I would think the former is unlikely and I don't recall seeing an ATM at a Costco, but, then I haven't looked for one.
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Re: Debit Card Skimming Incident

Postby dm200 » Sat Dec 22, 2012 3:42 pm

Frugal Al wrote:
Watty wrote:...avoid debit cards, this should be a wake up call to cancel it and just go with credit cards and an ATM card.

I couldn't agree more. Some banks really make it hard just to have and ATM card without a debit feature.


For some reason, I believe most banks and credit unions have eliminated the ATM-only cards. They all tend to be both. :(
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Re: Debit Card Skimming Incident

Postby prudent » Sat Dec 22, 2012 3:44 pm

I have been successful in getting "ATM-only" cards from a bank and a credit union. When the card expires they send a debit card as a replacement and I have to call and ask again for the ATM-only version.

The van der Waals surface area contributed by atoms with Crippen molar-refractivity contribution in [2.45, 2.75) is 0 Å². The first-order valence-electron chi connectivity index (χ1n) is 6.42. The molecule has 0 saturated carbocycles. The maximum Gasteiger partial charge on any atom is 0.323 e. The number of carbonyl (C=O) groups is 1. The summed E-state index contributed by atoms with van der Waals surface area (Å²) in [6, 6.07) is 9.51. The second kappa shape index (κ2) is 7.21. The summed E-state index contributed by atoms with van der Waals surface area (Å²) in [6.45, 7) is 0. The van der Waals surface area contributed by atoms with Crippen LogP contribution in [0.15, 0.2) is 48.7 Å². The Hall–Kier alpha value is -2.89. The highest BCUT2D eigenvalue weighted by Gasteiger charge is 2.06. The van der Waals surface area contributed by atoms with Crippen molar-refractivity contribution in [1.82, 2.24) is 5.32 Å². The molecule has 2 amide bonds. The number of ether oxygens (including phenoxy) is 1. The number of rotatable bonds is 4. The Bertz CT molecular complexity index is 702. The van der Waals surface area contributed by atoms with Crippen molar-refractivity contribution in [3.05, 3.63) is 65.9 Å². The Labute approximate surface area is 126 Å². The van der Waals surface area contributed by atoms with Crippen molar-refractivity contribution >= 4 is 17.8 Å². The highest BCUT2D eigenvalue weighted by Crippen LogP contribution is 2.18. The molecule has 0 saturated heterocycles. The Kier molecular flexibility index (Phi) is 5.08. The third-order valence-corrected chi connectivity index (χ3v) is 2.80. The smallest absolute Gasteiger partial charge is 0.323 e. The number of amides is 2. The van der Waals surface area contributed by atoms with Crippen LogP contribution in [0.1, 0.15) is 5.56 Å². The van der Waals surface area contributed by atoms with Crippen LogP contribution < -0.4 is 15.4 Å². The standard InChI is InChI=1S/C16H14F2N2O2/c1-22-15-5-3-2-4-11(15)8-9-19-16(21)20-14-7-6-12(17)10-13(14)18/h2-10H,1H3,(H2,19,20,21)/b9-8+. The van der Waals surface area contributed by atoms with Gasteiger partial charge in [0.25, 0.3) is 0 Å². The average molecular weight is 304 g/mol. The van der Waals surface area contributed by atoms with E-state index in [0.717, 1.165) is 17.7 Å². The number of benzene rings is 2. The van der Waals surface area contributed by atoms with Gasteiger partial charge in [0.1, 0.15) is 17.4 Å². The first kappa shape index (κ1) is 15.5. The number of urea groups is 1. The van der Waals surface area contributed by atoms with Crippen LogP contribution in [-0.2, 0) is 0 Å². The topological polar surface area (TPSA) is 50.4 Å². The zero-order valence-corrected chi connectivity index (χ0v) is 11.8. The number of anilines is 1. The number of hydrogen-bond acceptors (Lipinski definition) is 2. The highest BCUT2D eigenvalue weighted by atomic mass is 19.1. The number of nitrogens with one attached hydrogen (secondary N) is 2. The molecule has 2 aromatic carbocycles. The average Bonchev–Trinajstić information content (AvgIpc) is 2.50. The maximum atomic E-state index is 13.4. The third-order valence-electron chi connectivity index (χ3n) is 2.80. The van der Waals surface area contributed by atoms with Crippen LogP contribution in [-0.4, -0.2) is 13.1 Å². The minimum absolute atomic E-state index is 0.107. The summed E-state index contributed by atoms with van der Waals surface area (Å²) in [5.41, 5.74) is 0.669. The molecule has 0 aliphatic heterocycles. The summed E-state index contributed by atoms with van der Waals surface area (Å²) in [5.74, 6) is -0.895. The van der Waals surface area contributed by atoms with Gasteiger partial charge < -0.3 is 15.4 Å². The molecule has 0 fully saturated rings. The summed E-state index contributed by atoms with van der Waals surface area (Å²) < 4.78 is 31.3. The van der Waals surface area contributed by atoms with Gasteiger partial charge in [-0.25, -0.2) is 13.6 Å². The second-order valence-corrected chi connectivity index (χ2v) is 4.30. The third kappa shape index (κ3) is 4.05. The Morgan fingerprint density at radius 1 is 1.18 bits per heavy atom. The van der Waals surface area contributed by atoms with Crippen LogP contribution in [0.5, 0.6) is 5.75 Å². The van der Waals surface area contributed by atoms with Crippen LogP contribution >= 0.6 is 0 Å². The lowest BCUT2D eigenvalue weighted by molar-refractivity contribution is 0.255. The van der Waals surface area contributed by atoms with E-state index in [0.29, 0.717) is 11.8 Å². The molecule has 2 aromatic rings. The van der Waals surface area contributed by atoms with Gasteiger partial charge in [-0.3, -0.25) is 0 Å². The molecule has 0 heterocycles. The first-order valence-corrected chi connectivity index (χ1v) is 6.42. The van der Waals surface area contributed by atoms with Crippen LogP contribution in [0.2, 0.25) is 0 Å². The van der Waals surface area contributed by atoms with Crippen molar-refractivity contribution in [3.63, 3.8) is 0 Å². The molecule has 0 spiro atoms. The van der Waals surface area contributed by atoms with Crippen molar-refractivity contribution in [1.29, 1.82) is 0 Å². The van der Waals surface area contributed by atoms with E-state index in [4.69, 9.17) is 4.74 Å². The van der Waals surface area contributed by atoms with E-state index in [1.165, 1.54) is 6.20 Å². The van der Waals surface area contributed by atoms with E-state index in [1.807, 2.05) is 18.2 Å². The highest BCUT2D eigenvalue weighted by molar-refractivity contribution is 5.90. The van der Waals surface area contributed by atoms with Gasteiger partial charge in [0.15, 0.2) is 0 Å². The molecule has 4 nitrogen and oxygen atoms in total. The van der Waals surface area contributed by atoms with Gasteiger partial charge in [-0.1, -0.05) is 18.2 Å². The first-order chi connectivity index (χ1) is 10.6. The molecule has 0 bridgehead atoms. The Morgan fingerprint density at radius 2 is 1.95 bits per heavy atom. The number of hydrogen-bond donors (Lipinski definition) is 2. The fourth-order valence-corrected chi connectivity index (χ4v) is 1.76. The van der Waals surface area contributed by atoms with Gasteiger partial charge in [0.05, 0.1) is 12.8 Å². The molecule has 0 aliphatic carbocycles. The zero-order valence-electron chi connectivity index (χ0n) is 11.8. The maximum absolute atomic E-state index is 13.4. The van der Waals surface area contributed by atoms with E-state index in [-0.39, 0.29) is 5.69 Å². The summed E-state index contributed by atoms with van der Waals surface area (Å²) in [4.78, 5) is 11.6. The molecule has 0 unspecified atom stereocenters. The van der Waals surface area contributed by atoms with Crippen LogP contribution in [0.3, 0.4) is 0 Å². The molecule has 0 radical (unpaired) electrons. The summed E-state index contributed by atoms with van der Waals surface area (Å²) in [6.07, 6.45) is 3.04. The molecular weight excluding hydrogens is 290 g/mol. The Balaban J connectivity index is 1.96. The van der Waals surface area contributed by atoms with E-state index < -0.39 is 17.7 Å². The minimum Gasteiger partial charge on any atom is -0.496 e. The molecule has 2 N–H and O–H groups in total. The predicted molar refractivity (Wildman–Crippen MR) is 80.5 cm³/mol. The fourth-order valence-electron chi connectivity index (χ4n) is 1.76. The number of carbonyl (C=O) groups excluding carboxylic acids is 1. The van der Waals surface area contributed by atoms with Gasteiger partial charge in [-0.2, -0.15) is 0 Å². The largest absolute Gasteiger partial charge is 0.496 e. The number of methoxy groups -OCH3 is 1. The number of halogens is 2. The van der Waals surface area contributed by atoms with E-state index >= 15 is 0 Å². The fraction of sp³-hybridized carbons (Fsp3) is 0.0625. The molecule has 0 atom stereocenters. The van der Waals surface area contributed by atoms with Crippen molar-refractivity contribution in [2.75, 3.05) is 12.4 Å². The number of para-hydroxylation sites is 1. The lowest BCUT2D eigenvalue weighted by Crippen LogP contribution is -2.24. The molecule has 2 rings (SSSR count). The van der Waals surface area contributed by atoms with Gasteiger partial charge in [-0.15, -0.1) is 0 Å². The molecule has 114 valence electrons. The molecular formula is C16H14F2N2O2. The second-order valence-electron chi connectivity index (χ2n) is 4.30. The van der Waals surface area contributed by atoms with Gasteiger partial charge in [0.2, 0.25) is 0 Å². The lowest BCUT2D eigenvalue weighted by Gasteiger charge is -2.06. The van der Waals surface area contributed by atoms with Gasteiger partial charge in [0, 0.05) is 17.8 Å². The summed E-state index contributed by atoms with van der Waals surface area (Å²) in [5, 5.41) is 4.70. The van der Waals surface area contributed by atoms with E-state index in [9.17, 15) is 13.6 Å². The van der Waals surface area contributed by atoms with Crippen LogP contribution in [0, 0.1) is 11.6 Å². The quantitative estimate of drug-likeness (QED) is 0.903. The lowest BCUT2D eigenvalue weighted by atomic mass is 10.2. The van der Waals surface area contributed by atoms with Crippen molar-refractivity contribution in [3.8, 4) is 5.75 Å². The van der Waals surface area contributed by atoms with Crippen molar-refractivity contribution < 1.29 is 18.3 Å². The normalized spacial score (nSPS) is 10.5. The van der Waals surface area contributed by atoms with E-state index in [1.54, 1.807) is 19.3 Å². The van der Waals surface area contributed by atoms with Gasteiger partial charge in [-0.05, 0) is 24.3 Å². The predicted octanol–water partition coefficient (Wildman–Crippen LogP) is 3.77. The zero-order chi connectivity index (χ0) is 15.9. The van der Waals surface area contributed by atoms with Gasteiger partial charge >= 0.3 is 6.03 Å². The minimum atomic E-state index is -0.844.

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Re: Debit Card Skimming Incident

Postby dm200 » Sat Dec 22, 2012 3:46 pm

CABob wrote:
We only use our debit card as an ATM card and for Costco purchases, since Costco only accepts Amex credit cards.

Are you thinking the event happened at one of the reader devices located at Costco checkout or at an ATM located at Costco?
I would think the former is unlikely and I don't recall seeing an ATM at a Costco, but, then I haven't looked for one.


My guess is that a COSTCO employee, who handled your card, used a palm-held skimmer to grap the information. Many of these devices, when used by a "talented" operator, are ot at all apparent to the card holder. Most often, they are used by folks like waiters, but maybe COSTCO is employing them now.

There is probably some sort of video/camera images of the person(s) who withdrew the $100. Seems odd that they would just get $100? Why not more?
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Re: Debit Card Skimming Incident

Postby dm200 » Sat Dec 22, 2012 3:48 pm